A company’s holiday liability constitutes a large part of its total payroll costs, which is why it’s important to record holiday on an ongoing basis as changes in the holiday pay liability can have a direct impact on profits. By setting a clear strategy and guidelines for holiday liability, you increase your control over and reduce the risk of unnecessary surprises.
What is holiday liability and how is it settled?
Holiday liability is the liability an employer has to its employees. It amounts to the value of its workforce’s outstanding paid and saved days of holiday. The right to holiday is regulated in the Swedish Annual Leave Act, which also regulates the right to holiday pay. The act is a protective act that requires employers to ensure that their employees take at least four weeks of holiday per holiday year, provided that it has been accrued. However, the act is to some extent dispositive, which means that deviations from it can be negotiated by way of agreements. Nevertheless, deviations from the act may not result in worse conditions for employees than the minimum requirements stipulated in the act.
For employers that have signed collective agreements, the terms of holiday and holiday pay are, as a rule, regulated in the respective agreements. For employers with no collective agreements, the regulations of the act serve as the minimum requirements.
Decreases and increases in holiday liability
Holiday is accrued as the employee works and when they take leave of absence that qualifies for holiday, such as illness, when caring for children, and when on parental leave for a limited period. As employees accrue their holiday, the company’s holiday liability increases. As employees take the holiday they have accrued, the company’s holiday liability decreases.
This means that it is common to see an increased holiday liability during some months of the year when absence due to holiday is generally low. The opposite is then true during the usual holiday months. Holiday liability also decreases when an employee’s employment ends and they receive their final salary, including any outstanding holiday.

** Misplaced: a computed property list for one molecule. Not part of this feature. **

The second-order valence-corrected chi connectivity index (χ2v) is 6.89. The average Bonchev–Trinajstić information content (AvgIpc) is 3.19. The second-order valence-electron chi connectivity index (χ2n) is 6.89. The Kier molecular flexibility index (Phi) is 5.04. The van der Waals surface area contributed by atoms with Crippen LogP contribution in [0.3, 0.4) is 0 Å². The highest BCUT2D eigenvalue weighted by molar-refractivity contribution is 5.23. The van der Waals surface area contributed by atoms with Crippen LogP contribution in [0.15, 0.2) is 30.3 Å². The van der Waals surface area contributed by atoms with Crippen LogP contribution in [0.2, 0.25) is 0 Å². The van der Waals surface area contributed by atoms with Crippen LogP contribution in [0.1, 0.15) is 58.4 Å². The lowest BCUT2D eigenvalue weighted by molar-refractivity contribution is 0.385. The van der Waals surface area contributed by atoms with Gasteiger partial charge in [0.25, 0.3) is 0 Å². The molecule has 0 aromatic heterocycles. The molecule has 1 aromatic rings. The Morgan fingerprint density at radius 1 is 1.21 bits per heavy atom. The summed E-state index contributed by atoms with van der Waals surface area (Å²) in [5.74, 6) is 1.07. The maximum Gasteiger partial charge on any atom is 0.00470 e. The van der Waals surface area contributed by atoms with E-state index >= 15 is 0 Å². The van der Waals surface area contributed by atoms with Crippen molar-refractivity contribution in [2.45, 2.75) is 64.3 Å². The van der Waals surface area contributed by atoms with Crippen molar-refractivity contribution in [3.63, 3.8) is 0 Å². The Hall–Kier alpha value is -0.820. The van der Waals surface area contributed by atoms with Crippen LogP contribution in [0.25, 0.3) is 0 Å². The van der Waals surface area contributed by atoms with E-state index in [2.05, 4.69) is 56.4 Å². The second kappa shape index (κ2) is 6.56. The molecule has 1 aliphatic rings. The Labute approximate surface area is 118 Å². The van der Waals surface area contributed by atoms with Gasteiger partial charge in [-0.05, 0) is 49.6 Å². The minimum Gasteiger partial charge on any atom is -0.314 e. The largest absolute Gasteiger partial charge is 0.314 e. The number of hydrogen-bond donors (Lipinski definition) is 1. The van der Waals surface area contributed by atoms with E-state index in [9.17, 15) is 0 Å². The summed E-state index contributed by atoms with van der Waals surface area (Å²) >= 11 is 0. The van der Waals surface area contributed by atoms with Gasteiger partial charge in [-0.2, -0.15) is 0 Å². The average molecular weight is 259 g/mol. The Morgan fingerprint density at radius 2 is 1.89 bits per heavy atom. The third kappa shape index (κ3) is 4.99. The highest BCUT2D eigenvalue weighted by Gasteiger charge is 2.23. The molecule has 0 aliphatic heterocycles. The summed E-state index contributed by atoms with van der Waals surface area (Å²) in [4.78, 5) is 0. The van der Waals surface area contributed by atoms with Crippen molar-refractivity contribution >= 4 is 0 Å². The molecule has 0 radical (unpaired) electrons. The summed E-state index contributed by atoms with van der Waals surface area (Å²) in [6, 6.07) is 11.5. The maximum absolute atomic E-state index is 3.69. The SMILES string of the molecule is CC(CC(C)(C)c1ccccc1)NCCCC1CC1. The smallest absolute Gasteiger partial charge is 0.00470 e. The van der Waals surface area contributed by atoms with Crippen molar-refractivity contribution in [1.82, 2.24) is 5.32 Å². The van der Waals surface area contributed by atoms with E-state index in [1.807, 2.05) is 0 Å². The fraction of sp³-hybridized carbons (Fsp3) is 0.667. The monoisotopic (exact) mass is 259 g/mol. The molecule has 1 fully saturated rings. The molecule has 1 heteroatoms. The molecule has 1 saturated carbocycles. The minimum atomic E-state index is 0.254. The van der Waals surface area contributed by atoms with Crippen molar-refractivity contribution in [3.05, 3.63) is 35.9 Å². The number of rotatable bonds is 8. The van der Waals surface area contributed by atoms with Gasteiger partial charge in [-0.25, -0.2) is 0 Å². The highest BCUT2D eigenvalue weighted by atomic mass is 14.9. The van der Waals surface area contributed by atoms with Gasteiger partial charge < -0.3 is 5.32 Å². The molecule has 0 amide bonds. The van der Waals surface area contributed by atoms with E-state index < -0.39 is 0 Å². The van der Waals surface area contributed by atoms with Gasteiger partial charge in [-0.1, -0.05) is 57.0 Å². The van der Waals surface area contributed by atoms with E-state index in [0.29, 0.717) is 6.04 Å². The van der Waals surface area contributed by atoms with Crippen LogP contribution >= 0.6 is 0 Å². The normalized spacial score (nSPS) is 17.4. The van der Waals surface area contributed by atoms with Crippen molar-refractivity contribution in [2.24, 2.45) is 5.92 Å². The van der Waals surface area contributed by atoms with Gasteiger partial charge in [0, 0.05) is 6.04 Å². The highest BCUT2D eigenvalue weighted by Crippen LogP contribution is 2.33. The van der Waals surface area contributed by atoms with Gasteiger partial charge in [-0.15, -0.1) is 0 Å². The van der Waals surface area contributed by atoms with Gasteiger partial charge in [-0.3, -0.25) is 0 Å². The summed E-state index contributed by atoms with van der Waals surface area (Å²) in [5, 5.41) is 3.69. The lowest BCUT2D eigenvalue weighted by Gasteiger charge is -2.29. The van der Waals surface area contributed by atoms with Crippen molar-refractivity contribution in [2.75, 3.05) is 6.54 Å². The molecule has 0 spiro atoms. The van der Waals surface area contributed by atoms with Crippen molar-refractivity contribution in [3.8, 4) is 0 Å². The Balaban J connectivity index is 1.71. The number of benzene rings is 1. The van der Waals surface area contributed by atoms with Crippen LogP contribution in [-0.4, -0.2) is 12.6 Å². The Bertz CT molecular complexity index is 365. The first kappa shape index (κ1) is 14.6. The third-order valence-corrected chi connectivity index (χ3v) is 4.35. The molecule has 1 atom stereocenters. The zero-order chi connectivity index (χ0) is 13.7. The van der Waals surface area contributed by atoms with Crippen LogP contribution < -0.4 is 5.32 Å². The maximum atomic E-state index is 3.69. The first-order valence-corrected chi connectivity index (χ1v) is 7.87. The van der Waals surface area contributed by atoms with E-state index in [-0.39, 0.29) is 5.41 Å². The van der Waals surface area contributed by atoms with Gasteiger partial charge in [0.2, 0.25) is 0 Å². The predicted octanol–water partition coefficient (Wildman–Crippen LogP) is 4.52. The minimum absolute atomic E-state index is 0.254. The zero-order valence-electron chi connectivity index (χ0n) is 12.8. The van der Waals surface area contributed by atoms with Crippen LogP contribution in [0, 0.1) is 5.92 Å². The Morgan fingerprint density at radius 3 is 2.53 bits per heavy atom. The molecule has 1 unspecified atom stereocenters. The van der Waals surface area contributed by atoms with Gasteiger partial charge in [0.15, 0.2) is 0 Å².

Keeping track of holiday liability
Although many companies state the costs recorded for their employees’ accrued holiday, there can be an advantage in not just stating the cost, but also influencing it to the extent possible pursuant to applicable laws and agreements. For example, there may be a lack of awareness that the holiday pay liability will increase overnight in connection with a salary review.
In some companies, it is almost a rule that a block of holiday is paid out at the start of the new holiday year without considering the true cost of doing so and which laws and rules are being broken in the process. By setting a monitoring strategy with regular strategically chosen reconciliation points, clear guidelines for the company’s managers and employees, and increased awareness around the impact of holiday liability on profits, unnecessary surprises can be avoided to a greater extent.
For some companies, the new holiday year has only just begun, while for others this will come at the end of March. Whenever this is, it’s a good idea to ensure you have a strategy going forwards for holiday planning and monitoring your company’s holiday liability.
If you want better insight into your holiday liability and its impact on profits, or if you want help gaining more control and establishing a plan for strategic monitoring, then please don’t hesitate to contact us at Azets!